His immigration overhaul stalled, President Barack Obama is enlisting an array of voices, including Latino entertainment and media stars, to help jump-start legislation and reassure crucial but restless Hispanic voters that he has not abandoned his campaign pledge to change the law.
Obama's political advisers see tremendous potential in a growing Latino electorate. But Obama, who won 67 percent of the Latino vote in 2008, faces a disenchanted Latino community, angry over a record number of deportations and an impasse on revamping immigration laws, and fearful of tough state immigration laws such as one passed in Arizona.
On Thursday, the president invited a dozen influential Spanish-language television anchors and radio personalities as well as comely Latino actresses who have been active in Hispanic causes.
Among the high-profile Latinos was Eddie "Piolin" Sotelo, who in 2006 helped mobilize hundreds of thousands of protesters in Los Angeles and across the nation against enforcement-only immigration proposals. Others at the White House were actresses Eva Longoria and America Ferrera and television figures Don Francisco of Univision and Jose Diaz-Balart of Telemundo.
In a summary describing the meeting, the White House said Obama stressed his commitment to a comprehensive overhaul and pledged to intensify his efforts "to lead a civil debate on this issue in the coming weeks and months."
But immigration legislation that would provide a path to citizenship for millions of illegal immigrants has stalled even when Democrats controlled both chambers in 2009 and 2010. Its prospects are even more remote now that Republicans control the House.
Obama also voiced disappointment in Congress' failure to pass legislation that would have provided a path to legal status for law-abiding young people brought to the United States as children who either plan to attend college or join the military. He asked the Latino media and entertainment figures to use their influence to help "elevate the debate."
Participants said Obama was pressed to do something about the record 393,000 illegal immigrants forced to leave the country last year, but Obama indicated that without congressional action his hands were tied.
In its summary, the White House said: "The President also noted that the only way to fix what's broken about our immigration system is through legislative action in Congress, and that he cannot unilaterally change the law."
Speaking to reporters, Longoria said: "We like to blame Obama for the inaction, but he can't just disobey the law that's written."
Also attending along with Francisco and Diaz-Balart were Bárbara Bermudo, Lily Estefan, Vanessa Hauc and María Elena Salinas, all hosts or anchors of Univision or Telemundo, the primary Spanish-language channels in the United States.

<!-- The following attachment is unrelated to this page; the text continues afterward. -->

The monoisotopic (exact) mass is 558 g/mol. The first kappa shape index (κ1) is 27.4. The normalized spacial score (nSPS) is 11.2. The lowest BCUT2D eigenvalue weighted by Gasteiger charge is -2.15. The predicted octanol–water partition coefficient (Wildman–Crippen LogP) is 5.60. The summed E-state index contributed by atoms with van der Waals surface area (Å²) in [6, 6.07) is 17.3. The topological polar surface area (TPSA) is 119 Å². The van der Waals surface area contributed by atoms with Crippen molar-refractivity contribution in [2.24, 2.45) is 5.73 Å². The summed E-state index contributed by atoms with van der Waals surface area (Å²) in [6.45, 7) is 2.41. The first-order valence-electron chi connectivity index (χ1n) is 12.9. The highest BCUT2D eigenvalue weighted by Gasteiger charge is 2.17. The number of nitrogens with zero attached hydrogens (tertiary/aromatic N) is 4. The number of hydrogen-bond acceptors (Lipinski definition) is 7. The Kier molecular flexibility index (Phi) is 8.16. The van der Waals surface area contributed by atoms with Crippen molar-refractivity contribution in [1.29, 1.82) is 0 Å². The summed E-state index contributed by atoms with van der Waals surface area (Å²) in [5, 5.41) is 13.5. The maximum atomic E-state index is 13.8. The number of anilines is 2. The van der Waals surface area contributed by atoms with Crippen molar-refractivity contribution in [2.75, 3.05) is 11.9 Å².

The session comes just a week after Obama invited about 70 elected officials and religious, law enforcement, business, labor, and civil rights figures to help build support for a long-stalled overhaul of the nation's immigration laws.
Slide in Hispanic support
The flurry of immigration activity at the White House illustrates both the desire by Obama and his advisers to show engagement on the issue and to halt any potential slide in Hispanic support.
Obama political advisers believe Latino voters could reconfigure the political landscape, shoring up support in swing states such as Colorado, Nevada, Virginia and North Carolina and providing a stronger foothold in states that John McCain won in 2008 but that have grown more Hispanic in recent years, such as Arizona, Georgia and Texas.
"We've got a lot more work to do to fix an immigration system that's broken," Obama told donors in New York City Wednesday evening.
To emphasize his point, a group of demonstrators on the motorcade route held handmade signs and chanted: "Obama. Escucha. Estamos en la lucha" — "Obama. Listen. We are in the struggle."
At the same time, Republicans have shown some success electing Latinos to high profile offices, including Sen. Marco Rubio of Florida.
But Republican pollsters concede that their party is still perceived as anti-immigrant, a perception that hurts them at the ballot box.
"Both parties at this point are losing an incredible opportunity," said Ali Noorani, executive director of the National Immigration Forum and a participant in last week's White House meeting. "You have a Democratic administration that is deporting more people than ever. And you have Republican leadership both nationally and locally, looking to replicate Arizona laws.
"So the Asian, the Latino the immigrant voter is asking the question, 'Where do I go?'".
Diaz-Balart, a Telemundo news anchor and host and brother of Florida Republican Rep. Mario Diaz-Balart and former Rep. Lincoln Diaz-Balart, said Thursday's meeting was encouraging because the Hispanic community had not heard from Obama since the campaign, when he targeted Latino voters with a pledge to push for an immigration overhaul.
"The silence was not golden," said Diaz-Balart.